Another thing is you may see it more on your dogs initial outing in the field as that is when they are the most active and can push themselves harder if there is something that excites them. In my experience I have noticed that once the dog tires a bit a collapse is not usually as much of an issue. With EIC you will see your dogs rear end start to get wobbly and it will continue to get worse quickly if you don't stop your dog at that point. The dog does not usually just drop all at once. If the dog is not stopped it can progress to to all four limbs being affected and can cause death.

There is not "official" test out for EIC, but I have contact info that might offer you the chance to have your dog tested (with a small donation) as a part of the research study going on at the U of M.

Email me if you have a chance: zach****ej1 at hotmail (Contact Us Please) com

Remove the **** from my email address.

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My 11 month old yellow lab exhibited a similar experience a week ago Monday. She started to drag her legs after about an hour of pheasant hunting. After some rest she was fine that afternoon and the next day, and I also hunted her last Sunday. After reading these posts I called my cousin who is a vet. She leaned toward it being hypoglycemia since my dog had not eaten since the night before. She suggested I carry dog treats and feed them to her in the field along with water. She also suggested that I carry a thermometer and check the temperature if she does it again. In reading temperature does not necessarily lean toward EIC. It was quite scary to witness in an 11 month old dog and I hope I do not see it again.

A friend of mines dog was diagnosed with the Blastomycosis a few weeks ago. It sounds like a terrible disease and expensive to treat. So, I guess I am lucky my dog does not have that.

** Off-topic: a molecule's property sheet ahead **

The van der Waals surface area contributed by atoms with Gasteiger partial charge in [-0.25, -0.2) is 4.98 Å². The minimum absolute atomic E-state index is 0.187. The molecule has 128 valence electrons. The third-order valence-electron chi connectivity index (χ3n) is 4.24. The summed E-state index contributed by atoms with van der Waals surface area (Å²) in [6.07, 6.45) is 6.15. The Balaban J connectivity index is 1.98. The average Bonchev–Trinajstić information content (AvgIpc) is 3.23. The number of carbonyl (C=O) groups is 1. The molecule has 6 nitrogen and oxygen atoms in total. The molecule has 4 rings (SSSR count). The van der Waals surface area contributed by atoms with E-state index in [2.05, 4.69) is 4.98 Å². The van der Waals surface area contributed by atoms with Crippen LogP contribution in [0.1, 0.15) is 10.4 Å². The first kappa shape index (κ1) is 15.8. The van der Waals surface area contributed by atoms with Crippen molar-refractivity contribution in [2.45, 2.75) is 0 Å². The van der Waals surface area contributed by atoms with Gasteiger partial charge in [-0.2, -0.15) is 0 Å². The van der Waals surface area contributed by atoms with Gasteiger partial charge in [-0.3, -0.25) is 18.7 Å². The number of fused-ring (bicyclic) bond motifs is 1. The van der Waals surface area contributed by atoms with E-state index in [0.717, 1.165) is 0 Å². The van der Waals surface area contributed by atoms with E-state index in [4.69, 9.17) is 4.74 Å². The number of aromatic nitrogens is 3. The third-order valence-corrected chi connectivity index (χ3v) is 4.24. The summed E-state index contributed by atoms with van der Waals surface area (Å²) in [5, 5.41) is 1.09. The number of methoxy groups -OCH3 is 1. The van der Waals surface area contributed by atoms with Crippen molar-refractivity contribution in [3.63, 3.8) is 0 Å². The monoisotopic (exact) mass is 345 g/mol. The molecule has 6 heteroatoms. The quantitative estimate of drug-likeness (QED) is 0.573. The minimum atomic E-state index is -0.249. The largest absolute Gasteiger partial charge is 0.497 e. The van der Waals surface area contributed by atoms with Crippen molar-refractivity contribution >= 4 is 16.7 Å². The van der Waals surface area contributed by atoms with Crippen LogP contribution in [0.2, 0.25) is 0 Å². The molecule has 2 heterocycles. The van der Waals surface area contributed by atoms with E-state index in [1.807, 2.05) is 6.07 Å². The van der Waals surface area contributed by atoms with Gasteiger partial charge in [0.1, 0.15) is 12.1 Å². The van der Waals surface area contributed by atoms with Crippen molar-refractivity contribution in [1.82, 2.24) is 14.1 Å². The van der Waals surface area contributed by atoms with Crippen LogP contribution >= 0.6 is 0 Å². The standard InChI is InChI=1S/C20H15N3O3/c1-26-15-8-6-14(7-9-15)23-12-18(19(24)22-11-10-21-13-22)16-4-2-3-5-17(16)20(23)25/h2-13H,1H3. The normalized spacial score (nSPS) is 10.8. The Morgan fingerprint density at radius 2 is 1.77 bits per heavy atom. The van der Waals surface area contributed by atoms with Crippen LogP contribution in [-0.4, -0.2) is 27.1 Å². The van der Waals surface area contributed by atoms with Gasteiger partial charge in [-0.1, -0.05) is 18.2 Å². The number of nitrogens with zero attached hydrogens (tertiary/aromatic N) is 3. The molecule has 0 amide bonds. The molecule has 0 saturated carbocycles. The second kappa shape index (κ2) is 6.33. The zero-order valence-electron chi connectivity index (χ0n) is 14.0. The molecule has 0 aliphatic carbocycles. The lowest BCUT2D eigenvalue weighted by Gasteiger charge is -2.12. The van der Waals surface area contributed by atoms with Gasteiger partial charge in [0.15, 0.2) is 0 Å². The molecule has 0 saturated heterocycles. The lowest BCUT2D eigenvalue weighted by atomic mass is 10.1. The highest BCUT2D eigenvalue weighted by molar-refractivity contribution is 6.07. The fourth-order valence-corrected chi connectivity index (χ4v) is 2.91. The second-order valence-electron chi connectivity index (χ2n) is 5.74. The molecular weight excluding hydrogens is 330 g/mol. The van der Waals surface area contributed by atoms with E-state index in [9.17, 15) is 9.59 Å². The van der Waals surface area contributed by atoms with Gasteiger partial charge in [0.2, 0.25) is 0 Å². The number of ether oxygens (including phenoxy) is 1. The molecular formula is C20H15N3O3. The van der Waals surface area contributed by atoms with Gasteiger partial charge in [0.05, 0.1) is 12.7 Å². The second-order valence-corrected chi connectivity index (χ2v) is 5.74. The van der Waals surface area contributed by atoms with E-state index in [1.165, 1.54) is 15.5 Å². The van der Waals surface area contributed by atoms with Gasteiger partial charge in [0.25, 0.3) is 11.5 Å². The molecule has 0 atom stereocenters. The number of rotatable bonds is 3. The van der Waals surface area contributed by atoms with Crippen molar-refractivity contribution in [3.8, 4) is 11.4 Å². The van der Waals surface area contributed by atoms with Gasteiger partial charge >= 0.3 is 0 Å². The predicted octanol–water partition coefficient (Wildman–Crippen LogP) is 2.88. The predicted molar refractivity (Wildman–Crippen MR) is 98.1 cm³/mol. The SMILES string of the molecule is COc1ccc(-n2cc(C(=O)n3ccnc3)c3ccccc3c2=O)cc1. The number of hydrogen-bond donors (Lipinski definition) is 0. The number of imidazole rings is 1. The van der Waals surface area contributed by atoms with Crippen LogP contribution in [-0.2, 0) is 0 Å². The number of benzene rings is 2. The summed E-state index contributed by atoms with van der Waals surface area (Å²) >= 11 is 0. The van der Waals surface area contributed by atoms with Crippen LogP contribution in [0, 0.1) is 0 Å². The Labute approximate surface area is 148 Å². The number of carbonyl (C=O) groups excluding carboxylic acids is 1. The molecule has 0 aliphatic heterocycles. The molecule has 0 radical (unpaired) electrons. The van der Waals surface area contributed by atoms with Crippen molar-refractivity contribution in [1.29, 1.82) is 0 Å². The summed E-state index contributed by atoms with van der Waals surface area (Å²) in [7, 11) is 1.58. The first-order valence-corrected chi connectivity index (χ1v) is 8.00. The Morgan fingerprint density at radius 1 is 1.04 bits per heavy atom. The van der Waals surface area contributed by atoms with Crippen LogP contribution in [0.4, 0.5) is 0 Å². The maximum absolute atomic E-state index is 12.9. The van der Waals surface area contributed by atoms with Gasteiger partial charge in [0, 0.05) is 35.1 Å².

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Quote:

She leaned toward it being hypoglycemia since my dog had not eaten since the night before. She also suggested that I carry a thermometer and check the temperature if she does it again. In reading temperature does not necessarily lean toward EIC.


I ALWAYS carry a thermometer out in the field and would recommend it. No other way to tell when to stop cooling a dog without one. You can cool an overheated dog too much.

She is correct that temp alone would not automatically validate an EIC dog. Basically ruling everything else out and/or the U of MN test once it comes out is the only way at this point.

From what I have read it usually takes 12-16 hours for dogs to digest food so I don't see how an hour into things the dog could collapse...unless he did not eat a full meal the night before. Many people only feed their dogs the night before hunting and not in the morning....I personally do 2/3 the night before (with an extra helping in there) and 1/3 in the morning a feew hours before hunting.